Research Roundup

Overviews of the climate change work happening at Forest Service research stations.
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Threat assessment of non-native perennial grasses to the ecology and management of National Grasslands in the Northern Great Plains
Rocky Mountain Research Station
Western Wildland Environmental Threat Assessment Center

National Grasslands are large, diverse, and mostly intact native ecosystems that provide a wide variety of outputs and resource values. Approximately 86% of the 3.8 million acres of National Grasslands are located within the Northern Great Plains States of CO, NE, WY, SD, and ND, and may represent the last, large tracts of native short- and mixed-grass prairie in the United States. However, the structural and functional integrity of native grasslands are being threatened by intensive agriculture, urban and energy development, unmanaged recreation, and climate change. This project is strategically focused on National Grasslands issues that may adversely impact the diversity, productivity, and sustainability of what may be the last, large tracts of native grasslands in the United States.

Contact: Jack Butler
Inyo National Forest Terrestrial Ecological Unit Inventory
Western Wildland Environmental Threat Assessment Center

The US Forest Service classifies ecological types consistently throughout the nation using a system called Terrestrial Ecological Unit Inventory (TEUI). Within this system, spatial regions are uniquely classified based on their climate, geology, geomorphology, soils and vegetation. We will expand upon a TEUI conducted by the by Lake Tahoe Basin Management Unit (LTBMU) to create an updated R5 Terrestrial Ecological Unit Inventory (TEUI) User Guide with specific applications for climate change planning, as well as a completed TEUI for the Inyo National Forest.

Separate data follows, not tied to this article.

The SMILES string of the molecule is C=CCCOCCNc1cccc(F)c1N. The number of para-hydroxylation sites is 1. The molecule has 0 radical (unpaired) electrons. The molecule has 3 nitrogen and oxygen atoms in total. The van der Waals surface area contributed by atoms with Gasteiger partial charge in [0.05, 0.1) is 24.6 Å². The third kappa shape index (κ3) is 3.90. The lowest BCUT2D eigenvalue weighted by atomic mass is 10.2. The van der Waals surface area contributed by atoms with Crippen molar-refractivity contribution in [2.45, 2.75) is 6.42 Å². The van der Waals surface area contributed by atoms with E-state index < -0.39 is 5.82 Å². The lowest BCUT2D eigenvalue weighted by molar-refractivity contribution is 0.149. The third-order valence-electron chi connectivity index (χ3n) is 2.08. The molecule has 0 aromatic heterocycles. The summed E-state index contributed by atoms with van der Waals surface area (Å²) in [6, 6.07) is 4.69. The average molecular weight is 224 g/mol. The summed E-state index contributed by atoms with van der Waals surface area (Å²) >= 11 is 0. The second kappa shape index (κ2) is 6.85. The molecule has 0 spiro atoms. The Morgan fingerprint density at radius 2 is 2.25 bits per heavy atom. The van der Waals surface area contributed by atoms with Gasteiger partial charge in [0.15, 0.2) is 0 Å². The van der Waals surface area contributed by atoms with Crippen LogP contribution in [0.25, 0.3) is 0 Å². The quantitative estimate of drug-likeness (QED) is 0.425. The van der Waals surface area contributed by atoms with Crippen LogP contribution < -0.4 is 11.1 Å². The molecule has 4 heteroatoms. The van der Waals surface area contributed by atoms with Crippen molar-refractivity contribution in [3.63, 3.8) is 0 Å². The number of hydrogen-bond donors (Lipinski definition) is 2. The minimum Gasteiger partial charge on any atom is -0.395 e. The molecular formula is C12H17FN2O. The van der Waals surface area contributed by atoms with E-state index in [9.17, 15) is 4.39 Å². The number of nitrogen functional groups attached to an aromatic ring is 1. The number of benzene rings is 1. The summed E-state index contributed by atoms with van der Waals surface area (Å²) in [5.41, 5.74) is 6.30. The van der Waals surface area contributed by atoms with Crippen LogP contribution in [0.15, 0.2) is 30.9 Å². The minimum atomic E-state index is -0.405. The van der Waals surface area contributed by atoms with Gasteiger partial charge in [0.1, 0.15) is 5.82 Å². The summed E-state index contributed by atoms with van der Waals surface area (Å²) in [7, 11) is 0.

Contact: Michele Slaton
Impacts of bark beetles on ecosystem values in western forests: A synthesis
Pacific Northwest Research Station
Western Wildland Environmental Threat Assessment Center

Although basic outbreak dynamics and impacts of some bark beetle species have been described, characterizing and quantifying these impacts on ecosystem functions and services remains a significant challenge. The range of ecosystem services and resources impacted by bark beetles is wide and diverse, but most pest impact assessments and valuations are still based on timber production. New information addresses the wider range of impacts on non-timber services and resources but much of it remains scattered in the literature and databases pertaining to individual insect species. We will review and synthesize the literature involving currently used pest assessment methods, including monitoring and survey methods, summary analyses, valuation procedures, reporting metrics and standards and error and accuracy estimation.

Contact: John Lundquist
Biophysical limitations, migration potential, and climatic ranges of tree species in the interface between the boreal forest and the temperate rainforest in Alaska
Pacific Northwest Research Station
Western Wildland Environmental Threat Assessment Center